float rotationShape = radians(rotDeg-45);
float rotationImg1 = radians(rotDegT1);
float rotationImg2 = radians(rotDegT2);

float shapeS = rotateS(rotationShape);
float shapeT = rotateT(rotationShape);

float sTex1 = (rotateS(rotationImg1) + patTransS + (patScale / 2)) * (1 / patScale);
float tTex1 = (rotateT(rotationImg1) + patTransT + (patScale / 2)) * (1 / patScale);

float sTex2 = (rotateS(rotationImg2) + bakTransS + (bakScale / 2)) * (1 / bakScale);
float tTex2 = (rotateT(rotationImg2) + bakTransT + (bakScale / 2)) * (1 / bakScale);

color patcolor_copy = patcolor;
color bakcolor_copy = bakcolor;

if(pat_texname != "")
patcolor_copy = texture(pat_texname, sTex1, tTex1);
if(bak_texname != "")
bakcolor_copy = texture(bak_texname, sTex2, tTex2);

color surfcolor = bakcolor_copy;

//(pow(snew, power) + pow(tnew, power)) < pow(rad, power)

float val = pow(rad, power);
float thresh = (pow(abs(shapeS), power) + pow(abs(shapeT), power));
float blend = smoothstep(thresh - blur, thresh + blur, val);
surfcolor = mix(bakcolor_copy, patcolor_copy, blend);

/* STEP 1 - set the apparent surface opacity */
Oi = Os;

/* STEP 2 - calculate the apparent surface color */
Ci = Oi * Cs * surfcolor * Kfb;
}
```

And here is the UI:
Closing Thoughts:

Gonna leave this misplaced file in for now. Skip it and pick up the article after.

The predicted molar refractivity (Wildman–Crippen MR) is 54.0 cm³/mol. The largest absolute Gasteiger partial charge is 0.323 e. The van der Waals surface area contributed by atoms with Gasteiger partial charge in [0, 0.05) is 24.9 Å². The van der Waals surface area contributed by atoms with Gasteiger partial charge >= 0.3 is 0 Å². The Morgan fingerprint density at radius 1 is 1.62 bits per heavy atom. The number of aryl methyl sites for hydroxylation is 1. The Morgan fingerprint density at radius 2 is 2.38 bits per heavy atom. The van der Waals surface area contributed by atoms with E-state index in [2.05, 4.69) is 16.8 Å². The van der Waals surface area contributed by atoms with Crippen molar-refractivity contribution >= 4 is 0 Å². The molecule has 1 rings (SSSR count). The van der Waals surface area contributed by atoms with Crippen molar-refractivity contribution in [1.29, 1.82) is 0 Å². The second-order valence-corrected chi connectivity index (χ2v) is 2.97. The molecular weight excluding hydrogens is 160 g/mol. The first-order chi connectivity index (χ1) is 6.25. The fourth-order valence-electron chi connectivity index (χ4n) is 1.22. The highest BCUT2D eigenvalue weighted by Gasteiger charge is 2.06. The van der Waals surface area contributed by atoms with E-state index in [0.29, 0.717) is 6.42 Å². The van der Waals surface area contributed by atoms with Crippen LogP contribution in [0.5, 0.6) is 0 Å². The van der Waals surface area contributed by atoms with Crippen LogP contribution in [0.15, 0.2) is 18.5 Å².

This project got me very excited about the possibilities of custom shaders, and I can't wait to go further -- I feel like we've hardly skimmed the surface of what's possible.

Thin Film Interference
by Harsh Agrawal and Will Cavanagh
Concept:

Thin film interference is the physical phenomenon that produces colorful patterns on the surface of thin films, for example on an oil slick or soap bubble.

For this project, we set out to write a shader that generated a thin film interference pattern in as physically accurate a way as possible.
Reference:

Renders:

Interfaces:
Background:

Behavior of light

There have been many theories over time to understand the mystical nature of light. Light is a collection of small packets of photons that show electromagnetic wave properties. This means that unlike mechanical waves (for instance sound) light can propogate through a vacuum without losing any energy.

Until the late 17th century, light propogation was considered to be linear. Christiaan Huygens first proposed the wave nature of light propogation, and this understanding was further divided into longitudinal and transverse wave theory. Light transmits energy in quantum photons, which means that they posess momentum. In order to better understand this, it is worth reading up on Plank's Quantum Theory.

fig. 1 Properties of light
Properties of Light

Different properties of light can be understood through two light propogation phenomena -- Linear and Wave. Reflection and refraction can be easily understood through the linear nature of light, while diffraction, interference and polarization can be understood through its wave properties. By the way, waves aren't even real -- waves are just a disturbance in medium, the particles in the medium move to and fro but never change their mean position (fig. 1).

Light Sources
• Monochromatic
• Polychromatic
• Coherent
• Single: Same phase
• Double: Constant phase difference
Wave Fronts
• Imaginary Plane drawn for coherent source only
• Locus of points in same phase
• Two wavefronts of same source never intersect
• Perpendicular to wave propogation
• Parallel to each other

fig. 2 Wave superposition
Thin Film Interference